Usually, you imagine a linguistic map as a palette of colors, each distinctly different from each other. Those who master more than one language are often not aware of the deep relationships of mutual influence that language systems have if they do not have the observation and analysis skills that go beyond the formal acoustic dimension.

Linguists bring us up to date with everything in this field: by investigating the invisible structure of languages, we often get surprising results that allow us to understand how the human mind was able to take possession of the real world through the definition and development  of the very sophisticated system that is language. Now, it is a known fact that language systems in contact with each other can develop converging tendencies: linguistic range tells us this very fact, by offering us the tools to decide whether two or more populations that share a space and “meet themselves” for a greater or shorter time can end up being similar, also from a linguistic point of view.

In order for a given linguistic area to have scientific significance, it is obviously necessary to disregard the sets of languages that present a certain number of similarities that come from their language family; it is precisely from the documentation of similar language traits in linguistic systems unrelated to each other that the theory of the linguistic area began.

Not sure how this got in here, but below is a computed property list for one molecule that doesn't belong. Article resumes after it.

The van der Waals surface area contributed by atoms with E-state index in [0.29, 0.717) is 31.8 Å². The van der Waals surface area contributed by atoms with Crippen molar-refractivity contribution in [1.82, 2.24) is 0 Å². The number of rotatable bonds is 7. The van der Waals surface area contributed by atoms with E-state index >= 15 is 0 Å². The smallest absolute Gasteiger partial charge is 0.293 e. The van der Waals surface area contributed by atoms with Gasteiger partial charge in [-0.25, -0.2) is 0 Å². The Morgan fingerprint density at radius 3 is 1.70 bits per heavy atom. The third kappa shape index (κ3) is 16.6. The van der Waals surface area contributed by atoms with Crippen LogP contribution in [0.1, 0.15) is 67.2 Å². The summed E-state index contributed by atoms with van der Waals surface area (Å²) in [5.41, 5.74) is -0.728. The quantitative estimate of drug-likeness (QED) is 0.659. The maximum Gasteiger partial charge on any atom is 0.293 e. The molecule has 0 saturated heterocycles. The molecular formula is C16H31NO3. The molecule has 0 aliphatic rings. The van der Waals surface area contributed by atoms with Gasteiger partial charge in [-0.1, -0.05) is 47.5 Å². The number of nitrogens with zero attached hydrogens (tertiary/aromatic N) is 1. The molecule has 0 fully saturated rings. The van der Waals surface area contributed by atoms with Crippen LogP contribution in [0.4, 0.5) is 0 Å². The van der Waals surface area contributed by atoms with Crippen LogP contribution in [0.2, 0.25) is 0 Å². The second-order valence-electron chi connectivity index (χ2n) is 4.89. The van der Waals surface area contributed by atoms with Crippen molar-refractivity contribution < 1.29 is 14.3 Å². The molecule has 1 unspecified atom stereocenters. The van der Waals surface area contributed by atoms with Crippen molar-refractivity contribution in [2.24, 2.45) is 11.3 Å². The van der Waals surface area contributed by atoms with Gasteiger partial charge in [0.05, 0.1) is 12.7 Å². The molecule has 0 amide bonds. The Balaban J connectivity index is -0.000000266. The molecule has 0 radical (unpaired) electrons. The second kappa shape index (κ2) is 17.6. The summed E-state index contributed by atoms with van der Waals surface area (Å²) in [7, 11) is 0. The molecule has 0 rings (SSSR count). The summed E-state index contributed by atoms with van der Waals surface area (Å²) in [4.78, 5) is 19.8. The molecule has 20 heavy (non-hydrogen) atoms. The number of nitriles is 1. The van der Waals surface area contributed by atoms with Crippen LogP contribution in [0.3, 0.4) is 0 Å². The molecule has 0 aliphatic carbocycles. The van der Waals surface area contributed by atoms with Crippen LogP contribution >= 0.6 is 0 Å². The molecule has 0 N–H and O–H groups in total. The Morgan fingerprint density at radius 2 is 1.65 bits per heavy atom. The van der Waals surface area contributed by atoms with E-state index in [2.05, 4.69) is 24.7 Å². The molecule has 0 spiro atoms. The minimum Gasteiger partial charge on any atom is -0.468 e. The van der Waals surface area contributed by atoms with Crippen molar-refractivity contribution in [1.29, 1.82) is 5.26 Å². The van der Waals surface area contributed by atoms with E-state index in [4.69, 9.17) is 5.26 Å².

One of the most striking examples of a linguistic area is obviously Europe, a melting pot of cultures and languages from the dawn of time.  Some research into linguistic typology has indeed revealed a convergence of the European languages,  strangely using the much better-known genetic classification. An analysis carried out at the centre of the EUROTYP project – Typology of Languages in Europe, sponsored by the European Sciences Foundation – has revealed that the languages spoken today and in the past in Central Western Europe have developed similar traits. In particular, several linguistic convergences have been identified using a non-negligible scientific basis between Dutch (a Germanic language, the Netherlands and Belgium), German (a Germanic language) and certain Gallo-Romance languages (including French and northern Italian dialects). As an attentive reader may observe, these language groups are concentrated in a well-defined area, consequently renamed the ‘Charlemagne linguistic area’. The title is obviously not random: it is thought that the political centralisation of the French emperor was one of the historical and cultural motives that initiated such linguistic progress that was then independently completed not only on the superficial lexical level but also the deeper syntactic and derivational morphology level.

Without getting too much into detail, some of the structural similarities that the researchers identified are:

  • The perfect with ‘to have’ (the following examples show similarities of form, not of use). Here are some examples:
    • ITALIAN – Lucia ha mangiato (Lucia has eaten)
    • ENGLISH – John has done
    • NORWEGIAN – Jeg har lest (I have read)

  • Personal affixes as indicators of strict agreement with the subject. For example:
    • ITALIAN (io) gioc-o; (noi) gioch-iamo
    • GERMAN (ich) spiel-e; (wir) spiel-en